The First Legion by Douglas Sirk (1951, 86 min., 35mm). All is not well in the hushed spaces of Jesuit Saint Gregory’s seminary. Dominated by conservative older men, the institution is sometimes suffocating to younger initiates. A new wind blasts through the stalwart institution when aged Father Sierra, who has been bedridden and failing for several years, stands and walks after envisioning Blessed Joseph. Suddenly, all are animated by the apparent presence of a miracle—from young priests who have sought a sense of spiritual meaning, to older ones who see an opportunity to advance the cause of canonization. The public is likewise energized, as pilgrims flock to the lure of healing power. All of this is to the great chagrin of Doctor Peter Morell, who treated Father Sierra and looks upon the topic of “miracles” with derision. Morell’s disgust moves him to confide to Father Arnoux that things are not as they seem in Father Sierra’s recovery—threatening the hopes of thousands, including those of the small religious community. Douglas Sirk evokes powerful, universal emotions with this fascinating independent production, completed before his celebrated, decade-long run as a director of melodramas. Here, the question of openings and dead ends that occur in both scientific pursuits and faith journeys is made all the more fascinating as enacted by a sterling cast—each man seeking a way to live a principled life that accommodates both common sense and hope. Description written by Shannon Kelley, UCLA Film & Television Archive.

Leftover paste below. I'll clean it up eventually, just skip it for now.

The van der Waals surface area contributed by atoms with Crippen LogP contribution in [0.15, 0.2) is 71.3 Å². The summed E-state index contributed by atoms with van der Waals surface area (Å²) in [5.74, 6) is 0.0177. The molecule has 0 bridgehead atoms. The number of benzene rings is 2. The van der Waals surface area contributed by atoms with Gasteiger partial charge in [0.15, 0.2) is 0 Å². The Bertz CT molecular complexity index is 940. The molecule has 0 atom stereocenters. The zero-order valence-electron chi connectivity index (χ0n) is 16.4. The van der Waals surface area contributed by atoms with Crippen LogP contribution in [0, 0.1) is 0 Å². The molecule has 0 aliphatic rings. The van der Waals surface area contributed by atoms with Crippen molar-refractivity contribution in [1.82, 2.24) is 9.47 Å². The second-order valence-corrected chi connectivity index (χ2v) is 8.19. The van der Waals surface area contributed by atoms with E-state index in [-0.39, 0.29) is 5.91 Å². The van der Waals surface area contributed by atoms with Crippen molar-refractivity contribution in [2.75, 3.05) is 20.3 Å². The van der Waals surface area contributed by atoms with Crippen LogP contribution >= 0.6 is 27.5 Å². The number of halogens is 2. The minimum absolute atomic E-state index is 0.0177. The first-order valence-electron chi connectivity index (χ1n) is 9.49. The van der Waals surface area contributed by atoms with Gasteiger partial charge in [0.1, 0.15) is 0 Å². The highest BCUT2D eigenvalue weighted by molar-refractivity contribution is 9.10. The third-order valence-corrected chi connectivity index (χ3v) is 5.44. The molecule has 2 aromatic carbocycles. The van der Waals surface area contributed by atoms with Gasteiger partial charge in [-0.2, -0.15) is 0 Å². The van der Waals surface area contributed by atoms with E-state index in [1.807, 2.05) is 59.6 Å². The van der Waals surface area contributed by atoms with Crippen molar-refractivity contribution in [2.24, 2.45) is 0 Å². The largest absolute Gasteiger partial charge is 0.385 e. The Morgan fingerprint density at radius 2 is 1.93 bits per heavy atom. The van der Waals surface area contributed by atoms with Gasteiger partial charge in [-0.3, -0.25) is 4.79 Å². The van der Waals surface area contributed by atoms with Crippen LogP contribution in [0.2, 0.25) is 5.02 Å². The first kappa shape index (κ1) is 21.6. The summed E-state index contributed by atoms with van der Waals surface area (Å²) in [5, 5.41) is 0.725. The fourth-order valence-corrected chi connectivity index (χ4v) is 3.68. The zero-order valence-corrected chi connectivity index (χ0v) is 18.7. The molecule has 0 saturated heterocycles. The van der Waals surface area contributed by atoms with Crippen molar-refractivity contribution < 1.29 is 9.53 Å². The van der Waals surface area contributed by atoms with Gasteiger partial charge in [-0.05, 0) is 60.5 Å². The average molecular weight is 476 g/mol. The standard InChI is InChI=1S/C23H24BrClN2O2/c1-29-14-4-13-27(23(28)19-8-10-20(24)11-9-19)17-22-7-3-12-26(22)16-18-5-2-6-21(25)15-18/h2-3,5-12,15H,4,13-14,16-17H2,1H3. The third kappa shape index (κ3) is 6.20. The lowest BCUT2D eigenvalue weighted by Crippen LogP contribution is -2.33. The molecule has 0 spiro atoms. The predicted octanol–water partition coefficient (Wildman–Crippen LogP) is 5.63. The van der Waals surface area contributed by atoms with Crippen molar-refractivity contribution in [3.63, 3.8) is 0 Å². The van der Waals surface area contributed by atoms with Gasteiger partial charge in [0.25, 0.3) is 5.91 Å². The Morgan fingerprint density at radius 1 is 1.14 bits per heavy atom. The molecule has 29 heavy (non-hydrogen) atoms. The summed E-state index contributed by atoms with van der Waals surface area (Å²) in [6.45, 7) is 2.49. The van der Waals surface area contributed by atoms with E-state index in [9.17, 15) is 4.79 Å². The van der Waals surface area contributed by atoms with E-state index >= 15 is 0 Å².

Preservation funding provided by The Louis B. Mayer Foundation and The Carl David Memorial Fund for Film Preservation.